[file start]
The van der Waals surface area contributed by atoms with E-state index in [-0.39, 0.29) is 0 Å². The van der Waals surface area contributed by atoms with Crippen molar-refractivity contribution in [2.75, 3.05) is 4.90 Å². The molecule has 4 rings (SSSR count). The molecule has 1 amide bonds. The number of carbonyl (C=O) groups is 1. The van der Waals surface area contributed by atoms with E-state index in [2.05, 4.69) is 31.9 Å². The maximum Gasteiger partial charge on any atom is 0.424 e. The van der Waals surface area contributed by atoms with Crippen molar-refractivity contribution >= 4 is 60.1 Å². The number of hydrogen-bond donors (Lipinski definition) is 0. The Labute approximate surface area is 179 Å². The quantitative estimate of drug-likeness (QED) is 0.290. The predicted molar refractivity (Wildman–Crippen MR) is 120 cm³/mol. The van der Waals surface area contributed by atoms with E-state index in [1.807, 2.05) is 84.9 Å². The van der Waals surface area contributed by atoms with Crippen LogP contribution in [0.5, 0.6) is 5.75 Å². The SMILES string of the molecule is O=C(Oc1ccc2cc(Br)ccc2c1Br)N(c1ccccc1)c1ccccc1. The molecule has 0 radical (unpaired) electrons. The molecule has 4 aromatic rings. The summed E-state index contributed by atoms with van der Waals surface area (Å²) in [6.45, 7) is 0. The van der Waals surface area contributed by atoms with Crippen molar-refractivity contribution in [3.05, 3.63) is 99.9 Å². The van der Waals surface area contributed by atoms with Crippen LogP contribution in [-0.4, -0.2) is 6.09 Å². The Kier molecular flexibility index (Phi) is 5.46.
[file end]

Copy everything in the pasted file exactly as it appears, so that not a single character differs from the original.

The van der Waals surface area contributed by atoms with E-state index in [-0.39, 0.29) is 0 Å². The van der Waals surface area contributed by atoms with Crippen molar-refractivity contribution in [2.75, 3.05) is 4.90 Å². The molecule has 4 rings (SSSR count). The molecule has 1 amide bonds. The number of carbonyl (C=O) groups is 1. The van der Waals surface area contributed by atoms with E-state index in [2.05, 4.69) is 31.9 Å². The maximum Gasteiger partial charge on any atom is 0.424 e. The van der Waals surface area contributed by atoms with Crippen molar-refractivity contribution >= 4 is 60.1 Å². The number of hydrogen-bond donors (Lipinski definition) is 0. The Labute approximate surface area is 179 Å². The quantitative estimate of drug-likeness (QED) is 0.290. The predicted molar refractivity (Wildman–Crippen MR) is 120 cm³/mol. The van der Waals surface area contributed by atoms with E-state index in [1.807, 2.05) is 84.9 Å². The van der Waals surface area contributed by atoms with Crippen LogP contribution in [0.5, 0.6) is 5.75 Å². The SMILES string of the molecule is O=C(Oc1ccc2cc(Br)ccc2c1Br)N(c1ccccc1)c1ccccc1. The molecule has 0 radical (unpaired) electrons. The molecule has 4 aromatic rings. The summed E-state index contributed by atoms with van der Waals surface area (Å²) in [6.45, 7) is 0. The van der Waals surface area contributed by atoms with Crippen molar-refractivity contribution in [3.05, 3.63) is 99.9 Å². The van der Waals surface area contributed by atoms with Crippen LogP contribution in [-0.4, -0.2) is 6.09 Å². The Kier molecular flexibility index (Phi) is 5.46.